New Machine Learning Model Can Accurately Predict Events Like Tornadoes and Hail Eight Days in Advance

Earth Weather Climate Change

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Researchers have developed a machine studying mannequin, the CSU-MLP, able to precisely predicting hazardous climate occasions resembling tornadoes and hail 4 to eight days upfront. The workforce has collaborated with the nationwide Storm Prediction Center to check and refine the mannequin, enhancing forecasters’ confidence of their predictions and probably saving lives.

Precise forecasting of occurrences resembling tornadoes and hail up 4 to eight days upfront.

As extreme climate approaches with potential life-threatening hazards resembling heavy rain, hail, or tornadoes, early warnings, and exact predictions are essential. Weather researchers at Colorado State University have offered storm forecasters with a robust new instrument to reinforce the reliability of their predictions, probably saving lives within the course of.

In latest years, Russ Schumacher, a professor within the Department of Atmospheric Science and Colorado State Climatologist, has spearheaded a workforce in creating a sophisticated machine learning model to enhance hazardous weather prediction across the continental United States. Initially trained on historical excessive rainfall data, the model, known as CSU-MLP (Colorado State University-Machine Learning Probabilities), has evolved to accurately predict events such as tornadoes and hail four to eight days ahead of time, a critical window for forecasters to disseminate information to the public for preparation.

Led by research scientist Aaron Hill, who has worked on refining the model for the last two-plus years, the team recently published their medium-range (four to eight days) forecasting ability in the American Meteorological Society journal Weather and Forecasting.

Aaron Hill

Research scientist Aaron Hill presents the CSU-MLP to forecasters at the Storm Prediction Center. Credit: Provided/Aaron Hill

Working with Storm Prediction Center forecasters

The researchers have now teamed with forecasters at the national Storm Prediction Center in Norman, Oklahoma, to test the model and refine it based on practical considerations from actual weather forecasters. The tool is not a stand-in for the invaluable skill of human forecasters but rather provides an agnostic, confidence-boosting measure to help forecasters decide whether to issue public warnings about potential weather.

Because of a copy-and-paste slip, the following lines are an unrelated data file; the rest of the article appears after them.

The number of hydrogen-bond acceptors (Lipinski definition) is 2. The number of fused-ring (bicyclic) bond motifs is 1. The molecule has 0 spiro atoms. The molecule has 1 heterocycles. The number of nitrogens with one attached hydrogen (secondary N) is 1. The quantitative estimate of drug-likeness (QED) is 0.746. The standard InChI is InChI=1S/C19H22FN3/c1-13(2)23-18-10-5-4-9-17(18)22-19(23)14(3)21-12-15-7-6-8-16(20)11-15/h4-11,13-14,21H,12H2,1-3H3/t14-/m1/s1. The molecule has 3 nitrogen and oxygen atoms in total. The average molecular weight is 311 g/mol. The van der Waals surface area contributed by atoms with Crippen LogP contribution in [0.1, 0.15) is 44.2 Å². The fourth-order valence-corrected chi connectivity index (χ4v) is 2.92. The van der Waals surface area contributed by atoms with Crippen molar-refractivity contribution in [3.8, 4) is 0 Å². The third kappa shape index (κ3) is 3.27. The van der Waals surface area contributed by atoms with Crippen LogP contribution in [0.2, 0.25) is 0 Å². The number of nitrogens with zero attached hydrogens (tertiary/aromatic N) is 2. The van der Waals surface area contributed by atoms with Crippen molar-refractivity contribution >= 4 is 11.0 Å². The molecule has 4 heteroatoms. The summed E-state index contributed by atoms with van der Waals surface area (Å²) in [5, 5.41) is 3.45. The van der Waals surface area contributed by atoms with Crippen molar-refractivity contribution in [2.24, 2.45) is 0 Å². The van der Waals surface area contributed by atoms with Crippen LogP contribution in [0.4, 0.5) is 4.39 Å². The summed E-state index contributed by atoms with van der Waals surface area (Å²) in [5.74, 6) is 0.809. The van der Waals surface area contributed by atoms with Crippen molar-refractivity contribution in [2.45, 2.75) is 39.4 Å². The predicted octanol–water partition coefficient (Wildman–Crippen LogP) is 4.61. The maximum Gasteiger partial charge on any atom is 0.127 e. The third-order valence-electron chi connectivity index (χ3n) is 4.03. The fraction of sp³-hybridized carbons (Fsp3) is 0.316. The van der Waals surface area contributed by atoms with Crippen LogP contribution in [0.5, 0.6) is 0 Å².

“Our statistical models can benefit operational forecasters as a guidance product, not as a replacement,” Hill said.

Israel Jirak, M.S. ’02, Ph.D. ’05, is a science and operations officer at the Storm Prediction Center and co-author of the paper. He called the collaboration with the CSU team “a very successful research-to-operations project.”

“They have developed probabilistic machine learning-based severe weather guidance that is statistically reliable and skillful while also being practically useful for forecasters,” Jirak said. The forecasters in Oklahoma are using the CSU guidance product daily, particularly when they need to issue medium-range severe weather outlooks.

Allie Mazurek

CSU Ph.D. student Allie Mazurek discusses the CSU-MLP with forecaster Andrew Moore. Credit: Provided/Allie Mazurek

Nine years of historical weather data

The model is trained on a very large dataset containing about nine years of detailed historical weather observations over the continental U.S. These data are combined with meteorological retrospective forecasts, which are model “re-forecasts” created from outcomes of past weather events. The CSU researchers pulled the environmental factors from those model forecasts and associated them with past events of severe weather like tornadoes and hail. The result is a model that can run in real-time with current weather events and produce a probability of those types of hazards with a four- to eight-day lead time, based on current environmental factors like temperature and wind.

Ph.D. student Allie Mazurek is working on the project and is seeking to understand which atmospheric data inputs are the most important to the model’s predictive capabilities. “If we can better decompose how the model is making its predictions, we can hopefully better diagnose why the model’s predictions are good or bad during certain weather setups,” she said.

Hill and Mazurek are working to make the model not only more accurate but also more understandable and transparent for the forecasters using it.

For Hill, it’s most gratifying to know that years of work refining the machine learning tool are now making a difference in a public, operational setting.

“I love fundamental research. I love understanding new things about our atmosphere. But having a system that is providing improved warnings and improved messaging around the threat of severe weather is extremely rewarding,” Hill said.

Reference: “A New Paradigm for Medium-Range Severe Weather Forecasts: Probabilistic Random Forest–Based Predictions” by Aaron J. Hill, Russ S. Schumacher and Israel L. Jirak, 2 February 2023, Weather and Forecasting.
DOI: 10.1175/WAF-D-22-0143.1